The joys of public transport
It’s been four long weeks, but oh how I’ve missed the great expedition of catching a London Midland train from Walsall to Perry Barr. The initial starting point of my journey looks lovely this time of year, with the ticket office men (sorry ‘Travel Permit Authorisation Team’) doing their bit for society by picking up little along the runways. They’re all prim and proper in their shirts and trousers with the formidable London Midland logo stitched into the top left-hand corner, and my oh my they do wear it with pride.
Things get worse when I enter the train, but I tend to come unstuck at this point in one of three scenarios before I even enter; either I’m always behind an elderly lady who takes forever to climb aboard, a chav (sorry ‘Burberry-capped seeking-work Jeremy Kyle infamous celebrity) who misses their footing or somebody who doesn’t realise the light indicator means you can push the little button to open the doors.
Now, anyone whose been on a train journey, or a bus journey for that matter, will probably know what it’s like. There are many wonderful people who take the train to work or university, or those who have a tendency for riding without a ticket or the thrill of train spotting. I may sound, in the following examples, snobby or single-minded, but it’s my view of public transport, and probably yours’ too.
So what scenarios or types of people do we get the fortune of sharing a train with?
- The cycler – always blocks your entrance to the train and expects you to shimmy like 007 around the frame, usually standing dead bang in the middle of the aisle to prevent you from finding a seat; instead we settle for the flip-up seats for the poorer second-class passengers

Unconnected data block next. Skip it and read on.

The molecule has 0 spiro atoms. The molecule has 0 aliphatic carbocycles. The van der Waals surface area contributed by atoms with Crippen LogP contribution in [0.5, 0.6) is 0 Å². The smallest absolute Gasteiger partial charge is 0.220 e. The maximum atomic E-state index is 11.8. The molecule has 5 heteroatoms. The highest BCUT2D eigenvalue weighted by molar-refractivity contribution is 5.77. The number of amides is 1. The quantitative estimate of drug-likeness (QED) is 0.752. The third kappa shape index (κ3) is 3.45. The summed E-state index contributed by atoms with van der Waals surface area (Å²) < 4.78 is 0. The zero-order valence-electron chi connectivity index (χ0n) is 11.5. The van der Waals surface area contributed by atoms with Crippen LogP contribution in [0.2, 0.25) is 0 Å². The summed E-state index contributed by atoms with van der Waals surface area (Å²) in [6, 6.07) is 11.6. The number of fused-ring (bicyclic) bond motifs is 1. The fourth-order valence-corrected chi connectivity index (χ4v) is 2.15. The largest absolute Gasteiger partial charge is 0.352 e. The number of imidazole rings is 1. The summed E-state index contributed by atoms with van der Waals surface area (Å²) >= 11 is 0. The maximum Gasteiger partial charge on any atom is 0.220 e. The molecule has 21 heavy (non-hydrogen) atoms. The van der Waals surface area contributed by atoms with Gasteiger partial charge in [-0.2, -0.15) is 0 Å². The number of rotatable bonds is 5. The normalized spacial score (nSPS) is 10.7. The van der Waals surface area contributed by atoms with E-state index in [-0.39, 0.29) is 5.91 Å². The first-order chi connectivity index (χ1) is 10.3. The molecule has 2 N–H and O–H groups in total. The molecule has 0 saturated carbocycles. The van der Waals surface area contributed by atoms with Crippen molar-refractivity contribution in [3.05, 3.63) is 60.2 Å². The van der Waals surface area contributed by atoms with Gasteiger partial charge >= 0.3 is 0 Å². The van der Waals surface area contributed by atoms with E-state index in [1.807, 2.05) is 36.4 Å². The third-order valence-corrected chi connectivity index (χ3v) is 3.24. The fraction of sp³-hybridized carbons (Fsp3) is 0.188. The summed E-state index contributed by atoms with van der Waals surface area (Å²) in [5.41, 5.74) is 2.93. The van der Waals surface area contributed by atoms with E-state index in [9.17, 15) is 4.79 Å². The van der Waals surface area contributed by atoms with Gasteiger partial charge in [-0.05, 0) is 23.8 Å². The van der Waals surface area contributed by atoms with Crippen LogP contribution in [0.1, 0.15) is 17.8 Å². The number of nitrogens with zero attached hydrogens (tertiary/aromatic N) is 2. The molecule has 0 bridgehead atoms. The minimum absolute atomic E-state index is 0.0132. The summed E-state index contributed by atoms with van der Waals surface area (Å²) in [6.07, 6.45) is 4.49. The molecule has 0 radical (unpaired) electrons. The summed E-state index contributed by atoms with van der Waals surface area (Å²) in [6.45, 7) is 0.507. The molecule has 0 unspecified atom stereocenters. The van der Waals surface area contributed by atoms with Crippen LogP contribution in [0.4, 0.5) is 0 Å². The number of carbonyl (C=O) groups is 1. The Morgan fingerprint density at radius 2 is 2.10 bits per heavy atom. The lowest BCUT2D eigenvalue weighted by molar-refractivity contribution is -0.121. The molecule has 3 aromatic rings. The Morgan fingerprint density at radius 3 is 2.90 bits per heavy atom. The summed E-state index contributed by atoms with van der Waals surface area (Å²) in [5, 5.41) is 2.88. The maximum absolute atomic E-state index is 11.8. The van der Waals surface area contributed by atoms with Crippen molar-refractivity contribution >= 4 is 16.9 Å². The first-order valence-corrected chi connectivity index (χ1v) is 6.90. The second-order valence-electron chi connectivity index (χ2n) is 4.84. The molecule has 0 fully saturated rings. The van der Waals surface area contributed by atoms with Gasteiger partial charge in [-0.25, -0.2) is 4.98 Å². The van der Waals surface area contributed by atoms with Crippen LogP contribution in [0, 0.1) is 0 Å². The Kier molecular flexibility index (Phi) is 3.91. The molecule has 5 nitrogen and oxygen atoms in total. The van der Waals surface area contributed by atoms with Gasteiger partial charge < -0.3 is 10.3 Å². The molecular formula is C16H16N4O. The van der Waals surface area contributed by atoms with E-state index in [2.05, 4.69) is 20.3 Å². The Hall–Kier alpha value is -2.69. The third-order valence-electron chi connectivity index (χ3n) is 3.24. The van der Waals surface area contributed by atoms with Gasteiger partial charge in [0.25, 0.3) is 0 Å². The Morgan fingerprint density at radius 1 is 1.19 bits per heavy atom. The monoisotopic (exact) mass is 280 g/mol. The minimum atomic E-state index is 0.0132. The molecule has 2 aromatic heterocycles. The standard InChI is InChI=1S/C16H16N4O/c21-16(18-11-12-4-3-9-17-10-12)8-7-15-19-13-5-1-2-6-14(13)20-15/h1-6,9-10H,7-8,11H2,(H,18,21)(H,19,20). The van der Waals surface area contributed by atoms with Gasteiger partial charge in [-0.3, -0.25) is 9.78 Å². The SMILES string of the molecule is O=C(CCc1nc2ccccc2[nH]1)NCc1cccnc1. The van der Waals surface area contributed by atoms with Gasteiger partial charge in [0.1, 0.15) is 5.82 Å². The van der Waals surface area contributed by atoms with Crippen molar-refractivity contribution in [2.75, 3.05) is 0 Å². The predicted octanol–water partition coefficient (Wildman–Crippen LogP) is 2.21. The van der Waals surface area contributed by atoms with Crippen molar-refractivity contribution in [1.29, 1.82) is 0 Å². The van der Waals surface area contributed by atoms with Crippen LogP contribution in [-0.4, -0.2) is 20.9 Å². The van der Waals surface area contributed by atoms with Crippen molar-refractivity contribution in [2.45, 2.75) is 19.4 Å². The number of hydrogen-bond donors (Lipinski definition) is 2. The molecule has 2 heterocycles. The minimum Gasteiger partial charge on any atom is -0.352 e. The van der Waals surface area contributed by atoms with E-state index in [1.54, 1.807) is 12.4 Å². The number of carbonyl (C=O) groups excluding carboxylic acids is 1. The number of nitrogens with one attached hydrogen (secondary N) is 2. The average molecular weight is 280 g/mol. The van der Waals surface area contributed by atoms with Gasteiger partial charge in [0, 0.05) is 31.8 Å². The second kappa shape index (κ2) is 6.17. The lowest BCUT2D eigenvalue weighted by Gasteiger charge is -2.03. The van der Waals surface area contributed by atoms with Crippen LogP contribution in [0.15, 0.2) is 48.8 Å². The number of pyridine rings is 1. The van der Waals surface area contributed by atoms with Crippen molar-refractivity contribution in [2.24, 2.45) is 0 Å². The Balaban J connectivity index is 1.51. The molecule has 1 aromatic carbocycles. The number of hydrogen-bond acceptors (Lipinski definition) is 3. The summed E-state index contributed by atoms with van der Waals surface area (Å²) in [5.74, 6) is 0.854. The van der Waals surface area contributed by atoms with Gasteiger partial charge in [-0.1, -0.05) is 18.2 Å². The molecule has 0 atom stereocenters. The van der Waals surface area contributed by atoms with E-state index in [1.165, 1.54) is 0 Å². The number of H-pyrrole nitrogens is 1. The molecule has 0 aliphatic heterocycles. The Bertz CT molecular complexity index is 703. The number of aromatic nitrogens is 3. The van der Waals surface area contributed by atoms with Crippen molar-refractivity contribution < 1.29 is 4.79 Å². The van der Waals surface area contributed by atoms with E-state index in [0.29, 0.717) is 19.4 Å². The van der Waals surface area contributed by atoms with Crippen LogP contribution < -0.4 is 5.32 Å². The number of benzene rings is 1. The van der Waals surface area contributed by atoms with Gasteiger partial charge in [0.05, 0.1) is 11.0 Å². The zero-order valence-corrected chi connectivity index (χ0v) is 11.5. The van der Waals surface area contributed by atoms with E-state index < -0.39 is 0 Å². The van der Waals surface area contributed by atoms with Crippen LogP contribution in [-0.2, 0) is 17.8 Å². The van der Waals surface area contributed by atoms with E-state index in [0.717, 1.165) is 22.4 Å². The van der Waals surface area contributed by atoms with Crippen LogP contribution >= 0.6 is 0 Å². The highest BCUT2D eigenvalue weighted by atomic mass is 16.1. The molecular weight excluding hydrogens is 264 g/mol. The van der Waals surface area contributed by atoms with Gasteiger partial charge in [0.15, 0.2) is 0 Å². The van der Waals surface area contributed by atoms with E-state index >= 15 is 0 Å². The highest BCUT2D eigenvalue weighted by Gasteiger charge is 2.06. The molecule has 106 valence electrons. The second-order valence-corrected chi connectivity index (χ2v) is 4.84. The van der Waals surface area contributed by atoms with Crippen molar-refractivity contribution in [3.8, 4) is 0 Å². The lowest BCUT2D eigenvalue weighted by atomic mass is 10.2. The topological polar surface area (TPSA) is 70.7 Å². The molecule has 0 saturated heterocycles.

- The annoying one – usually plays their music so loud everyone can hear JLS, think that shouting over the phone in slang is cool on a train or decide to spread their feet across the row of seats in front of them to prevent you from sitting down
- The newspaper reader – these business-like, crossword-indulged individuals usually knock your face around while they decide to spread their arms to read a broadsheet newspaper (or, in some cases, their legs as well if they wish to join the Mile Train Club)
- The ignorant – an old lady who looks frail and in need of a rest is ignored by almost everyone on the train, and only the most polite little Oxford type gives up their seat; talk about Age Concern, eh?
- The loved-up pair – in front of almost everyone, these two kiss passionately, feel each other’s bits and talk openly about having intercourse (or, in common terms, sex) when they get back home – no, says the man, let’s just have a McDonald’s and get back to kissing
- The stink – you can smell their body odour a mile away, or if you have a lack of smell, the wet patch is a traditional give-away
- The starer – these people will stare at you for no apparent reason and make you uncomfortable
- The weird talker – random people who you sit next to will suddenly start talking to you as if you were friends
- The mum and two kids – a hard-working mother who simply cannot take it anymore; no better place than a train to tell your kids in a pram (nine-years-old) to ‘shut the f@ck up or your daddy will slap ‘yo cheeks’
- The silent type – if you’re the silent, I’m-on-a-train-to-travel-that’s-it type then you’ll be pleased to know your normal.